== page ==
27 January 2015 | General Interest
Harvard Medical School has collaborated with the University of Wollongong to develop an innovative training program that identifies the role trauma plays in the lives of Indigenous Australians.
The program is aimed at professionals in the health, social services, education, and justice sectors to help recognise and understand the long-term effects of colonisation and its compound trauma on Indigenous communities.
Dr Richard Mollica, Harvard Professor of Psychiatry and a leading international expert on trauma, became interested in developing a tailored program after witnessing first-hand the alarming impact of drug and domestic abuse in Indigenous areas.
Dr Mollica contacted several institutions across the country before getting in touch with Debra Hocking at the University of Wollongong. A specialist in the field of Aboriginal health, Ms Hocking will run and co-ordinate the Indigenous trauma recovery program, which is the first of its kind in Australia.
Ms Hocking met with Indigenous health experts in January to finalise the specialised Australian version of the program. The curriculum has been developed to be confronting, and will cover theory surrounding generational trauma as a result of colonisation — loss of land, loss of identity, removal from family.
The course will initially be offered through the University of Wollongong as a stand-alone program (a six-month online course or two-week residential intensive) before being included in the Master of Indigenous Health in 2016.
SNAICC trauma training project with the Healing Foundation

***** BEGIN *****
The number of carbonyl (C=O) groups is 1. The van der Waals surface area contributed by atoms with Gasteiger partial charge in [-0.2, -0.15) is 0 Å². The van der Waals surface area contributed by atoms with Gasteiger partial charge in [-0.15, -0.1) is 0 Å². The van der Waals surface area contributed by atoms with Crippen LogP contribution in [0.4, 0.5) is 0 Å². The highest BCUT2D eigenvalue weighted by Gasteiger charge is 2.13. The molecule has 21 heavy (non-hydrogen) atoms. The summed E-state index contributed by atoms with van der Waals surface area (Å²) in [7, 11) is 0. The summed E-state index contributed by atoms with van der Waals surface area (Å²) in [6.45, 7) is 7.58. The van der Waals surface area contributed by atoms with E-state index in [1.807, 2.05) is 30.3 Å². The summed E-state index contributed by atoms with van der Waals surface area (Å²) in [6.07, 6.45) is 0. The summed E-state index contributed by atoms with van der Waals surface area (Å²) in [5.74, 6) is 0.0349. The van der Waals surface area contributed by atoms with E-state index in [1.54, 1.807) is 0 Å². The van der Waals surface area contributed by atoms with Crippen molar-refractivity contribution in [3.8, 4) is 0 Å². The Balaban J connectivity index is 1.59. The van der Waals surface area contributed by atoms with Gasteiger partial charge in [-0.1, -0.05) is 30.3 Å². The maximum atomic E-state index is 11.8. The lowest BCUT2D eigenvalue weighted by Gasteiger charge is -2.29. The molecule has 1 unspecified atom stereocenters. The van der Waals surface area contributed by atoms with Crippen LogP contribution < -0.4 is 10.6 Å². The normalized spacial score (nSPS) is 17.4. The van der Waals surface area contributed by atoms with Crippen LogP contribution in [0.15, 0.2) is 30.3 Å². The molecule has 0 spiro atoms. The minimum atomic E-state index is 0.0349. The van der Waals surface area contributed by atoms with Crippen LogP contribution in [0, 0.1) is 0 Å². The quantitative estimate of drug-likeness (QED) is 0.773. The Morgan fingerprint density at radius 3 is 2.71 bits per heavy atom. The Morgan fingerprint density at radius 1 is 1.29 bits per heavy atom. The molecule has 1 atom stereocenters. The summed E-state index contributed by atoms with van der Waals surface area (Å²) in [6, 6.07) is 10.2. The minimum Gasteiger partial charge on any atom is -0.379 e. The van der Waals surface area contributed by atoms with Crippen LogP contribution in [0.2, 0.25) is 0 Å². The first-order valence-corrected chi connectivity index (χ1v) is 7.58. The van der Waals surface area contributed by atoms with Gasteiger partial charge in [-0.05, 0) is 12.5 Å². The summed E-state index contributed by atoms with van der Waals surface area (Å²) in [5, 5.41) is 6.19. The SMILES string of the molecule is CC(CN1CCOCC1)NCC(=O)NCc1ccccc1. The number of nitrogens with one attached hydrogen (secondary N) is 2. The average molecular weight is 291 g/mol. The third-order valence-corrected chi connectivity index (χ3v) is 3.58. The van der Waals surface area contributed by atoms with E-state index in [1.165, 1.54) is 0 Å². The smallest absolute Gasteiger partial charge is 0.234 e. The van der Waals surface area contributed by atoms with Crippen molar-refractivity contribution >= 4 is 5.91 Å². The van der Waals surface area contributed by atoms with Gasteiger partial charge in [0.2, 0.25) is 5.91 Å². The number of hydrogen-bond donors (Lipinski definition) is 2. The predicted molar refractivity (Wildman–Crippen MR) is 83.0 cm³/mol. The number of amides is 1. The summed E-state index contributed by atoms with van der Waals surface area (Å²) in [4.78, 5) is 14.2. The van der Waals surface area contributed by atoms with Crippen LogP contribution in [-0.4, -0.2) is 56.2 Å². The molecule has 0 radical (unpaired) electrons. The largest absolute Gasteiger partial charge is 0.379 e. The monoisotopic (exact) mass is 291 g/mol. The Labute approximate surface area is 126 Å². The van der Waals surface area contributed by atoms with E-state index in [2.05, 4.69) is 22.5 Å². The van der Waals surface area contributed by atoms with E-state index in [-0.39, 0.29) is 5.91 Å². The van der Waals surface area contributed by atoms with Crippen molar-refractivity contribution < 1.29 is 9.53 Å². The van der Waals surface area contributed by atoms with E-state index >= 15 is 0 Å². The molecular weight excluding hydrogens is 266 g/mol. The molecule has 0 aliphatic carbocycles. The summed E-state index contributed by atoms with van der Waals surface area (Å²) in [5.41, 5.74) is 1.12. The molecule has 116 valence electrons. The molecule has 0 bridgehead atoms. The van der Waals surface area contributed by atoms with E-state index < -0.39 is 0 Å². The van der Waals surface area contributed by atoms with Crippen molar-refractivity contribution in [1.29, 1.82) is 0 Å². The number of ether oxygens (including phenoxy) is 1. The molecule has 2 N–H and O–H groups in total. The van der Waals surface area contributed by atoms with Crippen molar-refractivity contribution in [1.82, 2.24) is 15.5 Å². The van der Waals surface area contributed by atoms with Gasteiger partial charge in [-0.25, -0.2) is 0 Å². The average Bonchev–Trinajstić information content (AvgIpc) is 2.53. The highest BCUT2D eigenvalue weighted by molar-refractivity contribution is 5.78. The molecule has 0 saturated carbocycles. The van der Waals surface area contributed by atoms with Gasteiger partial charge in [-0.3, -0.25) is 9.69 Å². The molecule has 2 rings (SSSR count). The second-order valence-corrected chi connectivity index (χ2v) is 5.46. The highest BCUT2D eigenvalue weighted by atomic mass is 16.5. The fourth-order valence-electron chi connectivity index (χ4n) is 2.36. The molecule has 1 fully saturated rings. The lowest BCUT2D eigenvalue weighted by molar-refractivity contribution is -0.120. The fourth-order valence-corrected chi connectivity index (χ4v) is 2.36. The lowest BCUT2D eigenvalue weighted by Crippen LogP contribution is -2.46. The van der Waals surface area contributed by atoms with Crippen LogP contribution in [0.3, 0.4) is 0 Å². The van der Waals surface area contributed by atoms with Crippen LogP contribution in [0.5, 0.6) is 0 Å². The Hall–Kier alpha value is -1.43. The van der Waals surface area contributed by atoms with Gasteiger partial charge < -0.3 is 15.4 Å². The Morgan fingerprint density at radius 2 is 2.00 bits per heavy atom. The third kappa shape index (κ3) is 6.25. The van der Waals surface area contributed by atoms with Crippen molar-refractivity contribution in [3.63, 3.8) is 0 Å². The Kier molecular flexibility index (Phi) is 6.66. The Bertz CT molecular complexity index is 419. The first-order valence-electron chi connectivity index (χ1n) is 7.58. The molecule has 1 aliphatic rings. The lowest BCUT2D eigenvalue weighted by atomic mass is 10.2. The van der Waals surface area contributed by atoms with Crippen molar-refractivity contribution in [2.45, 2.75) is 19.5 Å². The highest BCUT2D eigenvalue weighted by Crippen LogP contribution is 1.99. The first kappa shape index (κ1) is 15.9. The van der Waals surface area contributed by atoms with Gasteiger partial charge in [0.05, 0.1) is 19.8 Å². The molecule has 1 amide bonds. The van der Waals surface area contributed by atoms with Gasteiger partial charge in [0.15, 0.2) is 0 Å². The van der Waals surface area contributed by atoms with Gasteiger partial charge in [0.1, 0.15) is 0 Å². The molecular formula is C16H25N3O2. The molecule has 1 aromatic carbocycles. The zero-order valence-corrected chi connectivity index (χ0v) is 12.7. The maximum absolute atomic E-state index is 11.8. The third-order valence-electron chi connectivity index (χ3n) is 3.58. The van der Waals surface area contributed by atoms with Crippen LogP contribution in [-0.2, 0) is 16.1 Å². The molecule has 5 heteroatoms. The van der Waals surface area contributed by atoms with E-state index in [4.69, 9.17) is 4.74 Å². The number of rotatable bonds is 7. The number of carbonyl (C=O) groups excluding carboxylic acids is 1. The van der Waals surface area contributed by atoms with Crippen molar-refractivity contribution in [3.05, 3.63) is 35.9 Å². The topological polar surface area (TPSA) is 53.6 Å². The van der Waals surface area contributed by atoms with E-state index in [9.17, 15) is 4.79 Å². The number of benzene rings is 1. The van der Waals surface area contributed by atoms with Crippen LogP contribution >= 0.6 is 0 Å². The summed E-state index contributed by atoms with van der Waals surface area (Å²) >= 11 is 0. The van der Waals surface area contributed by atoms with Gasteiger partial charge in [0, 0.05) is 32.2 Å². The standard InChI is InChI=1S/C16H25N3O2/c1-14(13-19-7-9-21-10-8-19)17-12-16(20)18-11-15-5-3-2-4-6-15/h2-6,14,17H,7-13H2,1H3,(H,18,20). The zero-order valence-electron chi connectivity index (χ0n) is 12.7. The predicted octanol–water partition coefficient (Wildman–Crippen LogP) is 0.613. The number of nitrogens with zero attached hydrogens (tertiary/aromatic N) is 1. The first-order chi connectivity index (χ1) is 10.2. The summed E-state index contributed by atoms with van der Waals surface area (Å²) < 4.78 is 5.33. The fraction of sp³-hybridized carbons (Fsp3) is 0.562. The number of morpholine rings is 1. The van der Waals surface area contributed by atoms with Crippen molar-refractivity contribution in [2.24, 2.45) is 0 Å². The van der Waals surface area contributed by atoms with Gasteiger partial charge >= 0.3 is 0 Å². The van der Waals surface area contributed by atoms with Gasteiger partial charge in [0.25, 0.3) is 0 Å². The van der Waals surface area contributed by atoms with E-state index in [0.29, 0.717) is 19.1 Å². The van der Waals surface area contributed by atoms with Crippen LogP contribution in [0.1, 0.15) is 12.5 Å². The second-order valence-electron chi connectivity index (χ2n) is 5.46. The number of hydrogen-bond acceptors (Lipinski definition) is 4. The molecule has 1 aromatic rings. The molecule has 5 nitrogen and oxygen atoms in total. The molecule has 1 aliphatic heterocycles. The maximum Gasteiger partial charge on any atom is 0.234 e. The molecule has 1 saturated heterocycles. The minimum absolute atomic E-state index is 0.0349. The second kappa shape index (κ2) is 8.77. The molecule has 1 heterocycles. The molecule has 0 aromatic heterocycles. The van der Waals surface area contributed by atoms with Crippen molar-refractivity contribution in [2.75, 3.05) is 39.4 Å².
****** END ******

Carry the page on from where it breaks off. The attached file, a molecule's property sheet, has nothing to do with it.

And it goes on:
SNAICC has also been investigating the area of trauma and its impact on Aboriginal and Torres Strait Islander people with support and funding from the Healing Foundation. This has involved a literature review, staff training through the Australian Childhood Foundation, and development of a two-day training program called Recognising and Responding to Trauma in Aboriginal and Torres Strait Islander Families and Children.
Pilot programs were successfully delivered in late 2014 at two sites, Lismore (New South Wales) and Ballarat (Victoria) in conjunction with the Victorian Aboriginal Child Care Agency (VACCA). These programs were very well received and were over-subscribed. SNAICC is now in the process of reviewing the materials and participant feedback in order to finalise our two-day program for national rollout later this year.
The program is designed to give workers a solid understanding of the theoretical basis of trauma informed work and practice issues when working directly with Aboriginal and Torres Strait Islander people.
The SNAICC Carers website also has some useful information and links to inform carers about the nature of trauma. Details of future training will be posted on the main SNAICC website under Training when it becomes available.